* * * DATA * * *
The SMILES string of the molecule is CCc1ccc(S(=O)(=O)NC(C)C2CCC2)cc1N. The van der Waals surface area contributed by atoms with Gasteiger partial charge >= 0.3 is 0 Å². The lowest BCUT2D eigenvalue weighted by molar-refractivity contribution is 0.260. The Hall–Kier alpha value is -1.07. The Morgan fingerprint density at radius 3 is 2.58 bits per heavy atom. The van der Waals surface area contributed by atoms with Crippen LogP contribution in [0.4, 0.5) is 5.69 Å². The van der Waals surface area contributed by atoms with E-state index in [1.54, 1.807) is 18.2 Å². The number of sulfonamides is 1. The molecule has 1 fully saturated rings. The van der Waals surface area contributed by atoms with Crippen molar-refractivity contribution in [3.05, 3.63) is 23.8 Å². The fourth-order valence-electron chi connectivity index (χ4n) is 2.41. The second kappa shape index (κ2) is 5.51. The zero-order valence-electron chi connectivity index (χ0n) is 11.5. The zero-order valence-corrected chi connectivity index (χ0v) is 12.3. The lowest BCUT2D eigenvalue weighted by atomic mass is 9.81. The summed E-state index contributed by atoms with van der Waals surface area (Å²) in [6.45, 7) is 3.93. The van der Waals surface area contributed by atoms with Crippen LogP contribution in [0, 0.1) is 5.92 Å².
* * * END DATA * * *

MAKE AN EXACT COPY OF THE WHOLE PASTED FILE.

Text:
The SMILES string of the molecule is CCc1ccc(S(=O)(=O)NC(C)C2CCC2)cc1N. The van der Waals surface area contributed by atoms with Gasteiger partial charge >= 0.3 is 0 Å². The lowest BCUT2D eigenvalue weighted by molar-refractivity contribution is 0.260. The Hall–Kier alpha value is -1.07. The Morgan fingerprint density at radius 3 is 2.58 bits per heavy atom. The van der Waals surface area contributed by atoms with Crippen LogP contribution in [0.4, 0.5) is 5.69 Å². The van der Waals surface area contributed by atoms with E-state index in [1.54, 1.807) is 18.2 Å². The number of sulfonamides is 1. The molecule has 1 fully saturated rings. The van der Waals surface area contributed by atoms with Crippen molar-refractivity contribution in [3.05, 3.63) is 23.8 Å². The fourth-order valence-electron chi connectivity index (χ4n) is 2.41. The second kappa shape index (κ2) is 5.51. The zero-order valence-electron chi connectivity index (χ0n) is 11.5. The zero-order valence-corrected chi connectivity index (χ0v) is 12.3. The lowest BCUT2D eigenvalue weighted by atomic mass is 9.81. The summed E-state index contributed by atoms with van der Waals surface area (Å²) in [6.45, 7) is 3.93. The van der Waals surface area contributed by atoms with Crippen LogP contribution in [0, 0.1) is 5.92 Å².